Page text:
It is now November! A month known for Remembrance Day, American Thanksgiving, Black Friday sales, Movember-Moustaches, and the countdown to the holiday season. As we approach the end of the year, the team at Kasa wants to provide a refresher on workplace violence and harassment prevention.
According to a 2020 survey conducted by the Canadian Labour Congress (CLC) and researchers from the University of Western Ontario and the University of Toronto, 70% of workers have experienced some form of violence and harassment at work. Even more staggering than that statistic is the alarming fact that 88% of workers who experienced harassment and violence were “transferred, suspended, fired, or lost a shift” as a result of reporting their incidents.
It is vital to ensure that your company has a violence and prevention program that allows employees to feel safe in the workplace. It is also crucial that employees feel comfortable reporting these incidents with confidence that it will not cause negative repercussions for them moving forward.
What is Workplace Violence and Harassment?
According to Part II of the Canada Labour Code, violence and harassment is defined as, “any action, conduct or comment, including of a sexual nature, that can reasonably be expected to cause offence, humiliation or other physical or psychological injury or illness to an employee, including any prescribed action, conduct or comment.”
What are some examples of Workplace violence and Harassment?
• Aggressive or threatening behaviour
• Verbal threats or abuse
• Physical assault
• Spreading malicious rumours or gossip about an individual or a group
• Socially excluding or isolating someone
• Damaging, hiding or stealing someone’s personal belongings or work equipment
• Persistently criticizing, undermining, belittling, demeaning or ridiculing someone
• Swearing at someone or using inappropriate language toward them
• Using the Internet to harass, threaten or maliciously embarrass someone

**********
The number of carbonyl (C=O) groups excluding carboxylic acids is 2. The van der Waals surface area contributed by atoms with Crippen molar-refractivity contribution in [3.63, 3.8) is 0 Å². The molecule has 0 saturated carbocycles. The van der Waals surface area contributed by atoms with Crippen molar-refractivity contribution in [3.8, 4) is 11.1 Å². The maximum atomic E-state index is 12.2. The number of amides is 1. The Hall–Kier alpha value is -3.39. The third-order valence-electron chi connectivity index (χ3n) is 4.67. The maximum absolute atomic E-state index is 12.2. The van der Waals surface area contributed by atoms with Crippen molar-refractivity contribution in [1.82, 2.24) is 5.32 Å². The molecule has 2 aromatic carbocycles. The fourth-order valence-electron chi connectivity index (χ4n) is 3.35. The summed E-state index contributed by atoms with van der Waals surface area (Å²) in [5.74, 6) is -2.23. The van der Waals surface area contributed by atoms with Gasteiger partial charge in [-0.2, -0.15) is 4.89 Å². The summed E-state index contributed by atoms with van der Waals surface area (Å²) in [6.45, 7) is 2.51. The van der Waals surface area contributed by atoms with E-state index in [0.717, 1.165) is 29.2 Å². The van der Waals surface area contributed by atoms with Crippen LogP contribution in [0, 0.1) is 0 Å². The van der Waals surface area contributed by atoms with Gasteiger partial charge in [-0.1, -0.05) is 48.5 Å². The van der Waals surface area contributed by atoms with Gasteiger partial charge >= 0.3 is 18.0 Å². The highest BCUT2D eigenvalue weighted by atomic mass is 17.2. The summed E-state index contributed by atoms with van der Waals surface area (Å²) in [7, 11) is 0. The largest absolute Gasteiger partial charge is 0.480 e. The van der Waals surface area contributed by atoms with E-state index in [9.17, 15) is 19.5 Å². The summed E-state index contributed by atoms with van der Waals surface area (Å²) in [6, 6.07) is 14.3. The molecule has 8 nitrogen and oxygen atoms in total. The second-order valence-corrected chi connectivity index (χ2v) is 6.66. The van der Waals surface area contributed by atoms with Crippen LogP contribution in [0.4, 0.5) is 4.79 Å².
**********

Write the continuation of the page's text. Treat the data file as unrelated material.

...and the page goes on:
• Using the Internet to harass, threaten, or exploit someone sexually
• Abusing authority
• Conduct, comment, bullying or action because of someone’s race, religious beliefs, colour, physical or mental disability, age, ancestry, place of origin, marital status or family status.
• Making abusive or derogatory remarks or jokes about someone’s gender, gender identity or gender expression, sex or sexual orientation.
• Displaying offensive posters, cartoons or images of a sexual nature
• Sending inappropriate electronic communications (for example, sexually explicit emails)
Reporting, Investigating, and Preventing Workplace Violence and Harassment.
Every worker must work in compliance with their company’s policy and the supporting procedures. All workers are required to raise any concerns about harassment and to report any incidents to the appropriate representative.
Companies must investigate and take appropriate corrective actions to address all incidents and complaints of workplace harassment in a fair, respectful, and timely manner. They also have the responsibility to protect the privacy of all concerned as much as possible.
Companies should not disclose the circumstances related to an incident of harassment or the names of the parties involved (including the complainant, the person alleged to have committed the harassment, and any witnesses) except where necessary to investigate the incident, to take corrective action, to inform the parties involved in the incident of the results of the investigation and corrective action taken, or as required by law.
No workers should be penalized, reprimanded or in any way criticized when acting in good faith while following company policy and the supporting procedures for addressing situations involving workplace violence and harassment. The violence and harassment prevention policy should not discourage a worker from exercising their right under any other law, including the Alberta Human Rights Act.
To prevent workplace violence and harassment you should inform and instruct your employees about the policy. Everyone in the workplace, including the employer, must participate in training about harassment and violence. Ensure you are doing everything in your power to create a safe environment for your team!
You and your employees can help create a respectful workplace by:
•Listening and allowing others to speak
•Being supportive, cooperative, and inclusive
•Expressing differences of opinion constructively and professionally
•Respecting professional boundaries
If you have any questions on how to implement a strong workplace violence and harassment prevention plan or policy don’t hesitate to reach out to your Kasa Safety Advisor. We are always more than happy to help!